New Humanity renovates the collaboration with the Italian association Intervita, starting up a new project in Myanmar that will support 2 monastic schools in Yangon and 3 orphanages in Taunggyi. The project will guarantee the access to primary education and health care to more than 1.000 children. Most of these children are parentless: some of them are orphans, other were abandoned by their families that were too poor to take care of them. Children hosted in these centres come from different regions of Myanmar. In rural areas, in fact, there is lack of school, especially of secondary schools, and students are often obliged to move to main cities if they want to study. Also health conditions are critic in rural areas. In villages there aren’t hospitals or public health centres and sick persons have to face long journeys if they want to be cured. Thanks to the collaboration with Intervita we will be able to partially pay school fees, hire a doctor that will visit regularly the children and ensure them a complete and equilibrated diet. Education and health are both fundamental elements in order to ensure to these children, who are often forgotten by everyone, a better future.

New Humanity is a volunteer, non profit and apolitical humanitarian organization, founded in 1992 in order to work in SouthEastern Asia. New Humanity’s vision is a society where everyone, according to his needs and capabilities, can receive the appropriate education and assistance and can contribute to the development of his own community, whether rural or urban. New Humanity’s main commitment is the promotion of education as a fundamental weapon in the crusade against poverty and social exclusion, thanks to the affirmation of the dignity and the rights of every man. Currently New Humanity works in Cambodia and Myanmar through the implementation of programmes aimed at promoting the social and human development of the whole population. New Humanity’s activity focuses on education, rural development, health and professional training. New Humanity works in the respect of the principles of subsidiarily, reciprocity, joint responsibility and cooperation, promoting local capabilities and implementing its programmes in step with development plans of local authorities and international agencies.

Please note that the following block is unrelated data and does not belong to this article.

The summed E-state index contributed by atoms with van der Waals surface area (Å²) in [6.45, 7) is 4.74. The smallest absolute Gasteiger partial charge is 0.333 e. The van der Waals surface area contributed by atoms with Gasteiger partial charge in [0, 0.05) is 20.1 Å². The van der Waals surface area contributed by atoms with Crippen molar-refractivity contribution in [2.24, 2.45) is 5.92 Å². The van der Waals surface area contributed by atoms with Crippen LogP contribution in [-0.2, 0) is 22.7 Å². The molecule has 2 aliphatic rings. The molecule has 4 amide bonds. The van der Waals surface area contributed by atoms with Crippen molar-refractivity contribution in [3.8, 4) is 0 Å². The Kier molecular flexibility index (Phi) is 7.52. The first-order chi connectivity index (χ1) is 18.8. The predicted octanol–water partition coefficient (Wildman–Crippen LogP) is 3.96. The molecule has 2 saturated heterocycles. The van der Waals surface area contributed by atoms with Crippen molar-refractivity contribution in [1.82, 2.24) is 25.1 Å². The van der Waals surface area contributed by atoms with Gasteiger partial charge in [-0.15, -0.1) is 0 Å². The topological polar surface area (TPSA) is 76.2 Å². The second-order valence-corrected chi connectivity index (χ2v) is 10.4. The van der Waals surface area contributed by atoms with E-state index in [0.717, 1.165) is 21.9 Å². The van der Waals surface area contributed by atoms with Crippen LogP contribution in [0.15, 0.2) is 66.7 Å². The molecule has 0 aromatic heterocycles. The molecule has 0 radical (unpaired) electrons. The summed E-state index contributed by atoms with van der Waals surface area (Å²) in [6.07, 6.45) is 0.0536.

Associazione New Humanity

Via Mose Bianchi 94 20149 Milano

Tel.: +39 (0)2 4382373 info@newhum.org www.newhum.org